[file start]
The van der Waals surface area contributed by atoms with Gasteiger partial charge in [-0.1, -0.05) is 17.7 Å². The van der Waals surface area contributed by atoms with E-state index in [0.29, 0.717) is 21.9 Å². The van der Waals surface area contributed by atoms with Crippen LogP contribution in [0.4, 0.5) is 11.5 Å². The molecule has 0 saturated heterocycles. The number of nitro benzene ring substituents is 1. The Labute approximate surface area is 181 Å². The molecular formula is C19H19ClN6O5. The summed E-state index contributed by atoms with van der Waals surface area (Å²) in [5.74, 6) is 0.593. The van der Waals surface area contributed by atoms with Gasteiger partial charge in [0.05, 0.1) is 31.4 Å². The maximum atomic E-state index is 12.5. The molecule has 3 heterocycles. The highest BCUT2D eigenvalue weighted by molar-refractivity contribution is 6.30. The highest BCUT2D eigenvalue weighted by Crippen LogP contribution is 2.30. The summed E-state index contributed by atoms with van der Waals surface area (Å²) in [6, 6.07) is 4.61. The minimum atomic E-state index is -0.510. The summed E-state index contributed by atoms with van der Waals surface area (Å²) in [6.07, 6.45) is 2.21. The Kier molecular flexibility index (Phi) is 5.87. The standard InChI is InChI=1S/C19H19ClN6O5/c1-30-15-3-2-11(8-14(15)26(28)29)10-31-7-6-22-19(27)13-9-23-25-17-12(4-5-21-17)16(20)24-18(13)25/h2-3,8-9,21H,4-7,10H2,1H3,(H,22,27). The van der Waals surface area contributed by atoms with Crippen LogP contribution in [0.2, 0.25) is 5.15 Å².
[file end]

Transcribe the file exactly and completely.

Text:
The van der Waals surface area contributed by atoms with Gasteiger partial charge in [-0.1, -0.05) is 17.7 Å². The van der Waals surface area contributed by atoms with E-state index in [0.29, 0.717) is 21.9 Å². The van der Waals surface area contributed by atoms with Crippen LogP contribution in [0.4, 0.5) is 11.5 Å². The molecule has 0 saturated heterocycles. The number of nitro benzene ring substituents is 1. The Labute approximate surface area is 181 Å². The molecular formula is C19H19ClN6O5. The summed E-state index contributed by atoms with van der Waals surface area (Å²) in [5.74, 6) is 0.593. The van der Waals surface area contributed by atoms with Gasteiger partial charge in [0.05, 0.1) is 31.4 Å². The maximum atomic E-state index is 12.5. The molecule has 3 heterocycles. The highest BCUT2D eigenvalue weighted by molar-refractivity contribution is 6.30. The highest BCUT2D eigenvalue weighted by Crippen LogP contribution is 2.30. The summed E-state index contributed by atoms with van der Waals surface area (Å²) in [6, 6.07) is 4.61. The minimum atomic E-state index is -0.510. The summed E-state index contributed by atoms with van der Waals surface area (Å²) in [6.07, 6.45) is 2.21. The Kier molecular flexibility index (Phi) is 5.87. The standard InChI is InChI=1S/C19H19ClN6O5/c1-30-15-3-2-11(8-14(15)26(28)29)10-31-7-6-22-19(27)13-9-23-25-17-12(4-5-21-17)16(20)24-18(13)25/h2-3,8-9,21H,4-7,10H2,1H3,(H,22,27). The van der Waals surface area contributed by atoms with Crippen LogP contribution in [0.2, 0.25) is 5.15 Å².